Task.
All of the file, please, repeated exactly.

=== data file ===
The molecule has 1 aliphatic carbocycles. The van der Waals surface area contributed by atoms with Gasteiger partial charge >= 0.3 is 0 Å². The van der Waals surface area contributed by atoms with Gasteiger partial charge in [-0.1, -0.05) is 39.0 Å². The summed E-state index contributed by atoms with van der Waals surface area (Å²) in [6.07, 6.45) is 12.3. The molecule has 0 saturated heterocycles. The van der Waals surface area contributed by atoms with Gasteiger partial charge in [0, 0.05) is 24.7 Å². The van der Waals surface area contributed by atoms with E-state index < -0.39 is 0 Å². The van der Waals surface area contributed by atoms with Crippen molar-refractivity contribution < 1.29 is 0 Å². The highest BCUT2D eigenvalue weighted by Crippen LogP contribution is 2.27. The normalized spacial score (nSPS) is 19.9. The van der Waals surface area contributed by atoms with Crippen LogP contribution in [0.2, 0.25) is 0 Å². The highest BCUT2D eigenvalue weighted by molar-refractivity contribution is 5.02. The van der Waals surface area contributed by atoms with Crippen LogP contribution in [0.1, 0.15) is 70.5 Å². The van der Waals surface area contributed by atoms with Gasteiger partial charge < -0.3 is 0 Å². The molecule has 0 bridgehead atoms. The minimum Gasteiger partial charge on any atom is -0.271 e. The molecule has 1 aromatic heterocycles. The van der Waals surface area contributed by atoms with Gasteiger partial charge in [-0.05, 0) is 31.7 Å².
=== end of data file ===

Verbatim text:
The molecule has 1 aliphatic carbocycles. The van der Waals surface area contributed by atoms with Gasteiger partial charge >= 0.3 is 0 Å². The van der Waals surface area contributed by atoms with Gasteiger partial charge in [-0.1, -0.05) is 39.0 Å². The summed E-state index contributed by atoms with van der Waals surface area (Å²) in [6.07, 6.45) is 12.3. The molecule has 0 saturated heterocycles. The van der Waals surface area contributed by atoms with Gasteiger partial charge in [0, 0.05) is 24.7 Å². The van der Waals surface area contributed by atoms with E-state index < -0.39 is 0 Å². The van der Waals surface area contributed by atoms with Crippen molar-refractivity contribution < 1.29 is 0 Å². The highest BCUT2D eigenvalue weighted by Crippen LogP contribution is 2.27. The normalized spacial score (nSPS) is 19.9. The van der Waals surface area contributed by atoms with Crippen LogP contribution in [0.2, 0.25) is 0 Å². The highest BCUT2D eigenvalue weighted by molar-refractivity contribution is 5.02. The van der Waals surface area contributed by atoms with Crippen LogP contribution in [0.1, 0.15) is 70.5 Å². The van der Waals surface area contributed by atoms with Gasteiger partial charge < -0.3 is 0 Å². The molecule has 0 bridgehead atoms. The minimum Gasteiger partial charge on any atom is -0.271 e. The molecule has 1 aromatic heterocycles. The van der Waals surface area contributed by atoms with Gasteiger partial charge in [-0.05, 0) is 31.7 Å².